Phil de Oliveira

Intern

Phil is a master’s student in Kent State University’s School of Journalism and Mass Communication (JMC). Prior to pursuing journalism, he earned a bachelor’s degree in music composition and piano. He also spent some time traveling Northern Africa, Europe and the Middle East. Phil currently lives in Cleveland Heights.

Ways to Connect

cover of NEA arts report
NATIONAL ENDOWMENT FOR THE ARTS

For the first time, the National Endowment for the Arts and the U.S. Department of Commerce's Bureau of Economic Analysis are releasing arts industry data for individual states. The numbers show government-funded arts programs accounted for more than four percent of the U.S. economy.

The new report looks at 35 industries that make up the arts and cultural sector of the U.S. economy.

Leedco wind farm
WKSU

Lakewood City Council is supporting the proposed Icebreaker wind farm in Lake Erie, which would be about 7  miles offshore from Lakewood.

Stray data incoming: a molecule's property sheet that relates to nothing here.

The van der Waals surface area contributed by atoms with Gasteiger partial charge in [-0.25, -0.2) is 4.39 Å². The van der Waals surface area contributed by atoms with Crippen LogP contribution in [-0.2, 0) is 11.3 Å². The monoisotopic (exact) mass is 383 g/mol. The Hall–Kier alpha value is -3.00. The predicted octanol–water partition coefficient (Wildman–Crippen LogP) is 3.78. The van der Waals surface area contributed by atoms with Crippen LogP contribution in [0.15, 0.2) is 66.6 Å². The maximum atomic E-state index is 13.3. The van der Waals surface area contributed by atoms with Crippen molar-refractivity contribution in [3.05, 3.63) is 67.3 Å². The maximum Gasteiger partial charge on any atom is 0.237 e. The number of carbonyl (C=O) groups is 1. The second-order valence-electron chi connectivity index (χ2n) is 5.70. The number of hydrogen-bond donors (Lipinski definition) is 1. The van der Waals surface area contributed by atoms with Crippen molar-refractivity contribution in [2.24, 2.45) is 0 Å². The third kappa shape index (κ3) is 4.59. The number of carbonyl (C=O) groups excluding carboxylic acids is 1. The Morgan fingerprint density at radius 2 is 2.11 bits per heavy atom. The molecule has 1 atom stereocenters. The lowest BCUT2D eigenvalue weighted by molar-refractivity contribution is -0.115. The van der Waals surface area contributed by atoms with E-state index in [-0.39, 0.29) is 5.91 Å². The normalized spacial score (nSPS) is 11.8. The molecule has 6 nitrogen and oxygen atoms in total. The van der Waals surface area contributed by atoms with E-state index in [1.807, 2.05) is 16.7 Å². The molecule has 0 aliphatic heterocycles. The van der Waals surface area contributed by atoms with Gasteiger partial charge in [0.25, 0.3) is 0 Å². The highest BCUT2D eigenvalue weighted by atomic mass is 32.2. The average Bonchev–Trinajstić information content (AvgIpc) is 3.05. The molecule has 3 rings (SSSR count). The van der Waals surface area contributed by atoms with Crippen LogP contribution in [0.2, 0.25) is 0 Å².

Council passed a resolution that cites Ohio’s over-dependence on fossil fuels and a potential economic boost for the city.

photo of Escher String Quartet
SOPHIE ZHAI

The city of Akron and Tuesday Musical want to help the city relax using classical music. WKSU’s Phil de Oliveira reports on a new initiative to bring live chamber music to Akron’s public spaces.

The free, 45-minute concerts are part of a series called Decompression Chamber. The idea for the concerts came out of research suggesting classical music decreases stress and enhances brain function.

The Cleveland Clinic is selling art to benefit hearts. WKSU’s Phil de Oliveira reports next month’s auction at Christie’s in New York will include items from the Clinic’s collection.

The eight works for sale include sculptures and paintings by Roy Lichtenstein, Marc Chagall, and Pablo Picasso.

The artworks were donated to the Cleveland Clinic by philanthropist and entrepreneur Sydell Miller, whose collection spans impressionist and modern art.

A long-standing musical tradition in northeast Ohio is going through some changes.

WKSU’s Phil de Oliveira  reports on what’s in store for audiences at the 85th annual Bach Festival at Baldwin Wallace University.

One of the most dramatic changes this year may be the fact that the featured work on Saturday's concert won’t be music by J.S. Bach. Instead, concert goers will hear Ein Deutsches Requiem by Romantic composer Johannes Brahms.

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